International Support Grows for 11 Journalists Detained in Kyrgyzstan

Published: 11 March 2024

Kyrgyz Girl Behind BarsKyrgyz Journalist Aike Beishekeyeva, 23, is awaiting trial behind bars along with 10 of her colleagues. (Photo: Politklinika)


Amidst a government crackdown on press freedom, a court in Kyrgyzstan is expected to decide this week whether 11 journalists charged with “inciting mass unrest” will remain in pre-trial detention.

The journalists were arrested January 16, and the court may decide to keep them in detention for another month or two, place them under house arrest, or free them. The journalists work with, or have worked with, Temirov Live, an OCCRP media partner.

According to people with knowledge of the case, officials have presented one YouTube video as justification for all 11 detentions. The video shows Temirov Live director Makhabat Tazhibek denouncing corruption, with no call for violence or uprisings. The journalists have not yet been indicted, meaning the charges could still be dropped.

Media workers, rights activists and politicians have condemned Kyrgyzstan’s repression of journalists, and urged the government to release the reporters, who face sentences of three to five years in prison.

“Independent media must be able to do their work unhindered,” said Belgian Foreign Affairs Minister Hadja Lahbib.

She added that several European Union countries have expressed concern to Kyrgyzstan’s government about “recent searches of independent media and about the arrests of journalists.”

“The Kyrgyz Republic is expected to fulfill its international obligations in the areas of human rights, freedom of expression and working conditions of journalists,” Lahbib told Belgium’s De Tijd newspaper, one of more than a dozen European media organizations that have come together to expose Kyrgyzstan’s attack on Temirov Live.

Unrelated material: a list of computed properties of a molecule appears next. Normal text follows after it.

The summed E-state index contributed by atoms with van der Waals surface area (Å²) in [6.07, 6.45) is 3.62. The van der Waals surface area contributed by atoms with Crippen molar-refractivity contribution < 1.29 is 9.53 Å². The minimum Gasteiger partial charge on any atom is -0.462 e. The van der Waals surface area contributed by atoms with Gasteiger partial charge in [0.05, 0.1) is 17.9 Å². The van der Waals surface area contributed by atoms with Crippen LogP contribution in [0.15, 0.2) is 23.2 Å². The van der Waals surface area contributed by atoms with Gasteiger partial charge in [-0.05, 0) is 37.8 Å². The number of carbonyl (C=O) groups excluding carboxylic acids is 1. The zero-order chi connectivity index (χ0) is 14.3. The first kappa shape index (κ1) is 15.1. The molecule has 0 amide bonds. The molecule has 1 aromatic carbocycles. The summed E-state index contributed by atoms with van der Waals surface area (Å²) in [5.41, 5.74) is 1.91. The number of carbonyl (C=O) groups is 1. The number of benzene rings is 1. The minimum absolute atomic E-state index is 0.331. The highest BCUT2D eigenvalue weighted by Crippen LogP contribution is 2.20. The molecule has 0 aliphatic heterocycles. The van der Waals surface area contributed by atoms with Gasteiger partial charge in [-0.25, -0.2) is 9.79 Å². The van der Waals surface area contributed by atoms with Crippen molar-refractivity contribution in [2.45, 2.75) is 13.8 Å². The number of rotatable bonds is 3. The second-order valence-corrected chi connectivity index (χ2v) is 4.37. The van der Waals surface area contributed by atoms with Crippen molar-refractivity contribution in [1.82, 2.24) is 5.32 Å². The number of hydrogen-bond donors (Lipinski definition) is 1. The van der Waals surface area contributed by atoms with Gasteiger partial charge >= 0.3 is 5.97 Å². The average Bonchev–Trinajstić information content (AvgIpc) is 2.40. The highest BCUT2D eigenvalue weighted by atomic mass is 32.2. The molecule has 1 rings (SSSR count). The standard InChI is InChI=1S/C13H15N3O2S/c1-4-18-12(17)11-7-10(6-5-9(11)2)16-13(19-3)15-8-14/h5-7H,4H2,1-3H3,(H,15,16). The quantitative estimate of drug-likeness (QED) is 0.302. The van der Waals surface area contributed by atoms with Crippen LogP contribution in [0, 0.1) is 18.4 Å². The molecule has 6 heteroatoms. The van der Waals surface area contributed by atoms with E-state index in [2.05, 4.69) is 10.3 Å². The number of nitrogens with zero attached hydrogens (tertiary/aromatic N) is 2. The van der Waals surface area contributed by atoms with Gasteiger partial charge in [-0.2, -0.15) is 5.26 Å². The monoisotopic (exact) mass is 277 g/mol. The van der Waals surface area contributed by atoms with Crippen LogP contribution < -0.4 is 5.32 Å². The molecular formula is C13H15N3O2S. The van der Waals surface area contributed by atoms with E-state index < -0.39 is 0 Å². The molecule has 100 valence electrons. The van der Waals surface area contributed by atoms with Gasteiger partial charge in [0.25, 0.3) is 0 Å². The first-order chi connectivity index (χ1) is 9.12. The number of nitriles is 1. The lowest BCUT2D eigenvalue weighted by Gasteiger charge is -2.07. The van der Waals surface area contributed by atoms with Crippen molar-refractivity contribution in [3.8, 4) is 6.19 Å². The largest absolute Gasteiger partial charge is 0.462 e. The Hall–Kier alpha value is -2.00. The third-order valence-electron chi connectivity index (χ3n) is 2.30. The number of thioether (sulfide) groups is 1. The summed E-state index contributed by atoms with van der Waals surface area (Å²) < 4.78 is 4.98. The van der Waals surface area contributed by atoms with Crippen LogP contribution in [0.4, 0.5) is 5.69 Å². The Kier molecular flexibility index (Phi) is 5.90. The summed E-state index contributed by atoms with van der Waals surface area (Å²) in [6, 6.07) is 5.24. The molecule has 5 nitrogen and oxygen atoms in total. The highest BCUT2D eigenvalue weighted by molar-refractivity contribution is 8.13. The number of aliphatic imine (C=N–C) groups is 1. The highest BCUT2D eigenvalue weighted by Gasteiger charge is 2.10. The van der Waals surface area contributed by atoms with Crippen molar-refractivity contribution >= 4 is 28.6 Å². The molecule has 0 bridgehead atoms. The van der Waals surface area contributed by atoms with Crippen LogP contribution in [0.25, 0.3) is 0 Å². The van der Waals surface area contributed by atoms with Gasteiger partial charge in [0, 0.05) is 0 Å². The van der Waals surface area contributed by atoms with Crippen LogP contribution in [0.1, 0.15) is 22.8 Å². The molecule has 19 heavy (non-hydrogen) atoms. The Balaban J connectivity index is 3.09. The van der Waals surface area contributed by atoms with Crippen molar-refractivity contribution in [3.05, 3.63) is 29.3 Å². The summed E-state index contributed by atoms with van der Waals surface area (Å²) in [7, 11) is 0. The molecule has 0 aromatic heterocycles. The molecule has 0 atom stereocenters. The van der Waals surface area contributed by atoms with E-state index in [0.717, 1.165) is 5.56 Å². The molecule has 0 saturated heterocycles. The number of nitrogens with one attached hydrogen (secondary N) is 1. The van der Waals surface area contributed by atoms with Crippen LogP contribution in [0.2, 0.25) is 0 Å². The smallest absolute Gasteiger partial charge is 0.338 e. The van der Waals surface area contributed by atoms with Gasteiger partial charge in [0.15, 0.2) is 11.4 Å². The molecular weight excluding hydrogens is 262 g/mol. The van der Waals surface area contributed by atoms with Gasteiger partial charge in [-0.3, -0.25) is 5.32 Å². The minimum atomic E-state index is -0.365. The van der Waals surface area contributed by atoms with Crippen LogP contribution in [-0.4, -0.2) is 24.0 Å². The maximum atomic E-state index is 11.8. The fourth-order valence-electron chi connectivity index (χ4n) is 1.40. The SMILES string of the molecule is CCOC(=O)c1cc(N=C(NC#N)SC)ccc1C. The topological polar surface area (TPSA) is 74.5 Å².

Supporters have also launched a campaign this week calling for the release of the detained journalists in videos posted to social media with the hashtag #FreeKyrgyz11.

While Kyrgyzstan has been seen as a beacon of democratic light in a region characterized by autocracy and corruption, the Central Asian country has been backsliding over the past few years under President Sadyr Japarov.

In the worldwide press freedom index compiled by Reporters Without Borders, Kyrgyzstan last year fell 50 spots to 122 out of 180 countries.

The Committee to Protect Journalists called the arrests “an unprecedented assault on press freedom in modern Kyrgyz history.”

“Authorities in Kyrgyzstan are choosing to shatter the country’s long-held reputation as a haven for free speech in Central Asia,” Gulnoza Said, CPJ’s Europe and Central Asia program coordinator, said in a statement.

Kyrgyzstan’s turn towards authoritarianism has put Temirov Live directly in the government’s firing line. Their video reports have repeatedly exposed corruption amongst top Kyrgyz officials.

Amnesty International condemned “the arbitrary nature of these criminal proceedings.”

The International Press Institute urged “Kyrgyz authorities to immediately release the journalists in custody and to end their pattern of harassing journalists and independent media outlets.”

Temirov Live’s founder, Bolot Temirov, told the International Press Institute that his organization’s reporting never urged civil unrest and called the allegation “absurd.”

“There are facts about mansions [owned by] the minister of interior, the fuel business of his uncle, as well as complaints against law enforcement officers,” he said. “In reality, the arrests are for our professional activities, for our investigations.”

Bolot Temirov was speaking from exile in Europe after being stripped of his citizenship and deported to Russia in November 2022. His deportation followed a string of abuse and harassment by the Kyrgyz authorities, including trumped up charges of drug use and an arrest.

The 11 journalist imprisoned by Kyrgyz authorities are: Saparbek Akunbekov, Tynystan Asypbek, Aike Beishekeyeva, Zhoodar Buzumov, Azamat Ishenbekov, Aktilek Kaparov, Akyl Orozbekov, Saipidin Sultanaliyev, Makhabat Tazhibek kyzy, Maksat Tazhibek, and Zhumabek Turdaliyev.